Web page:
Unless you have knowledge and experience in building equity–whether that be through the stock market, real estate, or growing a business–your options are typically down to mutual funds or segregated funds. Here’s a little tip to get the most out of them.
It’s A Big Load Of Loads
You pay fees on mutual funds. That’s probably the biggest selling point to the casual investor. They couldn’t care less who the fund manager is or what the fund is invested in. The fees should more accurately be referred to as expenses. Some aren’t avoidable and some are. Let’s get the main, unavoidable one out of the way. That’s the management fee. It’s the amount of money you pay the fund company for doing the work. But most people don’t know about the expenses on top of that. And that’s the expense of the person that sold it to you. They charge you what’s known as a load. This is where you can potentially save yourself some money.
A load is essentially a commission. It’s the amount of money that’s being paid to the broker or advisor on top of their trailers. Their trailer is the recurring money that the fund company pays them to keep their clients’ money with that company. Loads typically come in four forms or some combination thereof. I’m going to focus on the two most relevant and common to the casual investor. The thing that’s interesting (and annoying) to the investor is that the broker or advisor can choose how the load is structured. So, let’s take a look at the different loads and see how you can leverage this knowledge.
A front end load is an amount of money that is paid to the broker up front. If you put in $1000 and the front-end load charge is 5%, then the actual amount you put into your portfolio is $950. It’s basically the fee he charges you for doing the work on your behalf. The key thing to note here is that this load is negotiable. The percent is what the broker or advisor thinks his time is worth. The bigger the book of clients the advisor has, the higher this charge usually is. Remembering that the charge is negotiable, it can actually be as low as 0%.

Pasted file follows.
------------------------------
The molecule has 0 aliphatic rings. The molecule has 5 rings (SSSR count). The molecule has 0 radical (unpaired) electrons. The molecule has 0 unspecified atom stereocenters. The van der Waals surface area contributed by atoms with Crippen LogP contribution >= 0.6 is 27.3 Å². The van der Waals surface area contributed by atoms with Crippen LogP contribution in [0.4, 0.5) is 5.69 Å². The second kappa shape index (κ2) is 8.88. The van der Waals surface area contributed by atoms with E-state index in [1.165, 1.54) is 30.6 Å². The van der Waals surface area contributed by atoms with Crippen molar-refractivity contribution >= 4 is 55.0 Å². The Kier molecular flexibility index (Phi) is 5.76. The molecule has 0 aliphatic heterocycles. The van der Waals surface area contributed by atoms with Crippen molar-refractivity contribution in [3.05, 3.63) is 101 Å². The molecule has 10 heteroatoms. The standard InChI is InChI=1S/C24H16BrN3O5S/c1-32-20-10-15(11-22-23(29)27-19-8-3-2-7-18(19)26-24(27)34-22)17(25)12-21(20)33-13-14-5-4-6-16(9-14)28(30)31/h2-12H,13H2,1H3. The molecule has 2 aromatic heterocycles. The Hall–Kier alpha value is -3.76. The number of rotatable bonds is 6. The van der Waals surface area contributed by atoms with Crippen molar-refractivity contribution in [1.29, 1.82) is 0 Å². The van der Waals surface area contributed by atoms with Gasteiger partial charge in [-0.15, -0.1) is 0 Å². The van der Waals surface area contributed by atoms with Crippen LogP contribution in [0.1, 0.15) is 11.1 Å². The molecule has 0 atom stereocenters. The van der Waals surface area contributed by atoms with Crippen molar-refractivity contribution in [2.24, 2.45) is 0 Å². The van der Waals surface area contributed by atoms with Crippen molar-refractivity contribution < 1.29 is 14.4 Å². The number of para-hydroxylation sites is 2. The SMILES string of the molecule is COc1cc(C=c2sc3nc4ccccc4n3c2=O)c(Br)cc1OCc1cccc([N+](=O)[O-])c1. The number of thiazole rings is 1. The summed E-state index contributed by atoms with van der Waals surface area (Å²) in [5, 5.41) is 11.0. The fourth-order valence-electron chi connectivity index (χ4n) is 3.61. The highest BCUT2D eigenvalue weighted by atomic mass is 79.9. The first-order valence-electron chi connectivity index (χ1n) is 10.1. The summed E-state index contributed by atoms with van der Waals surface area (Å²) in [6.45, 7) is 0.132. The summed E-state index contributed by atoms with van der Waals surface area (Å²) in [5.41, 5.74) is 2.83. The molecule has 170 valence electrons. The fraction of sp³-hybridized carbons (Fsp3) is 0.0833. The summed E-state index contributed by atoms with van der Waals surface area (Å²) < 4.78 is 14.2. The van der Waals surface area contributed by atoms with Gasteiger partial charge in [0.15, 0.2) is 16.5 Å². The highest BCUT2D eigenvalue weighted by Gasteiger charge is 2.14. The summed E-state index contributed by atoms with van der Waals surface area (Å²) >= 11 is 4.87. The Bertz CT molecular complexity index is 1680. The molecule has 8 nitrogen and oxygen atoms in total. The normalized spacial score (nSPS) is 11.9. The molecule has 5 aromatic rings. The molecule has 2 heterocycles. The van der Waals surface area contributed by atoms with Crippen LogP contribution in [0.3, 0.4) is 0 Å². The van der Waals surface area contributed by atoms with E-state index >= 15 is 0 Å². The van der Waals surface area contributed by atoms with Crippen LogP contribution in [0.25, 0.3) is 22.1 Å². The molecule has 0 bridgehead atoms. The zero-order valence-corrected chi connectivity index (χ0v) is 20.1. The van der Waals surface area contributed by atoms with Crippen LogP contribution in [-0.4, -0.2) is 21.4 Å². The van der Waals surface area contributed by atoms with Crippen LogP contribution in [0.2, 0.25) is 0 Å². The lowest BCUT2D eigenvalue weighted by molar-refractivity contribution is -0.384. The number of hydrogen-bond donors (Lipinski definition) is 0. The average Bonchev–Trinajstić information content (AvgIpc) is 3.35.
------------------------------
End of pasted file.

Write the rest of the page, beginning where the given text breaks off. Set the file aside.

The back end load is a deferred sales charge. Instead of being paid to the broker or advisor, it’s paid to the fund company. It’s money that you pay when you sell your fund units. If you have $100k in your portfolio and you want to take out $50k, you would pay the sales charge at that time. This charge can be as high as 6%. In the case of taking out $50k, a 6% back-end load would cost you $3,000.
Typically, the percentage declines with time. Every year, they might take off 1%. So if it was 6% in the beginning, then your charge would be 0% six years later. It’s basically the fund company’s way of saying that they want your money for a long time. Interestingly, a fund with a back-end load will usually have the fund company paying a higher up-front commission to the advisor compared to a fund with a front-end load. This is to thank the advisor for putting your money into a more locked-in fund. By contrast, a front-end load results in no up-front commission to the advisor, but he will earn higher trailers.
Let’s Put This All Together
With a front end load, you can pay 0% load no matter what. With a back end load, you can potentially pay a fee of up to 6% for early withdrawal in the first six or seven years. Do the math.
Your broker or advisor might tell you how it’s more advantageous for you to have your money in a back-end load, because you don’t need the money right away. Does it really matter when you need the money? What if there was an emergency. Wouldn’t you feel better knowing you could take that money out, without having 6% taken off the top?
And what if he’s charging you a front-end load of 5%? What then? Unless this guy is so busy that he can’t meet with you otherwise, there’s no reason he should be charging you a front end load except for greed.
Do yourself a favor and ask whoever sold your funds about the type of fee structure your money is in. And make sure you get that changed to a front-end load, negotiated down to 0%.